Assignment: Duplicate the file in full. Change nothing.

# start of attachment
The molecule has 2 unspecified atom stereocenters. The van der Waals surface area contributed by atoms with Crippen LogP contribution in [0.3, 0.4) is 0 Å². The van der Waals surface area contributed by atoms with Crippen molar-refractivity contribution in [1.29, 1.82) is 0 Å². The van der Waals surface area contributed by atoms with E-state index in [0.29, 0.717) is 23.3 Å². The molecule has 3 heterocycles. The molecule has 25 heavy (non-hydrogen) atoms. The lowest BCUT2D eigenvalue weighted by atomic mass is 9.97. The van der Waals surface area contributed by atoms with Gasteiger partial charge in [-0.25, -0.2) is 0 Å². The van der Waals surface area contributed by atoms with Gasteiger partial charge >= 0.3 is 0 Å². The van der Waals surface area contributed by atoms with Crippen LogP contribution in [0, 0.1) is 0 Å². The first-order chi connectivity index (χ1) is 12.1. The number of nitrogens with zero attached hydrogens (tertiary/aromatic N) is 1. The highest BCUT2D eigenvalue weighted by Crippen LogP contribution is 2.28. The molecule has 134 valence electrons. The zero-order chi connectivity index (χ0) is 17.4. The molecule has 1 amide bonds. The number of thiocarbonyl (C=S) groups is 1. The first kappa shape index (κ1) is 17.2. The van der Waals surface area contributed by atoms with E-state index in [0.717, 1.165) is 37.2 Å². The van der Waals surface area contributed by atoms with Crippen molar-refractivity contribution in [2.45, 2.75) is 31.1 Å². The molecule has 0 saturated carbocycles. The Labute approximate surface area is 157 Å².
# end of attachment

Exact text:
The molecule has 2 unspecified atom stereocenters. The van der Waals surface area contributed by atoms with Crippen LogP contribution in [0.3, 0.4) is 0 Å². The van der Waals surface area contributed by atoms with Crippen molar-refractivity contribution in [1.29, 1.82) is 0 Å². The van der Waals surface area contributed by atoms with E-state index in [0.29, 0.717) is 23.3 Å². The molecule has 3 heterocycles. The molecule has 25 heavy (non-hydrogen) atoms. The lowest BCUT2D eigenvalue weighted by atomic mass is 9.97. The van der Waals surface area contributed by atoms with Gasteiger partial charge in [-0.25, -0.2) is 0 Å². The van der Waals surface area contributed by atoms with Gasteiger partial charge >= 0.3 is 0 Å². The van der Waals surface area contributed by atoms with Crippen LogP contribution in [0, 0.1) is 0 Å². The first-order chi connectivity index (χ1) is 12.1. The number of nitrogens with zero attached hydrogens (tertiary/aromatic N) is 1. The highest BCUT2D eigenvalue weighted by Crippen LogP contribution is 2.28. The molecule has 134 valence electrons. The zero-order chi connectivity index (χ0) is 17.4. The molecule has 1 amide bonds. The number of thiocarbonyl (C=S) groups is 1. The first kappa shape index (κ1) is 17.2. The van der Waals surface area contributed by atoms with E-state index in [0.717, 1.165) is 37.2 Å². The van der Waals surface area contributed by atoms with Crippen molar-refractivity contribution in [2.45, 2.75) is 31.1 Å². The molecule has 0 saturated carbocycles. The Labute approximate surface area is 157 Å².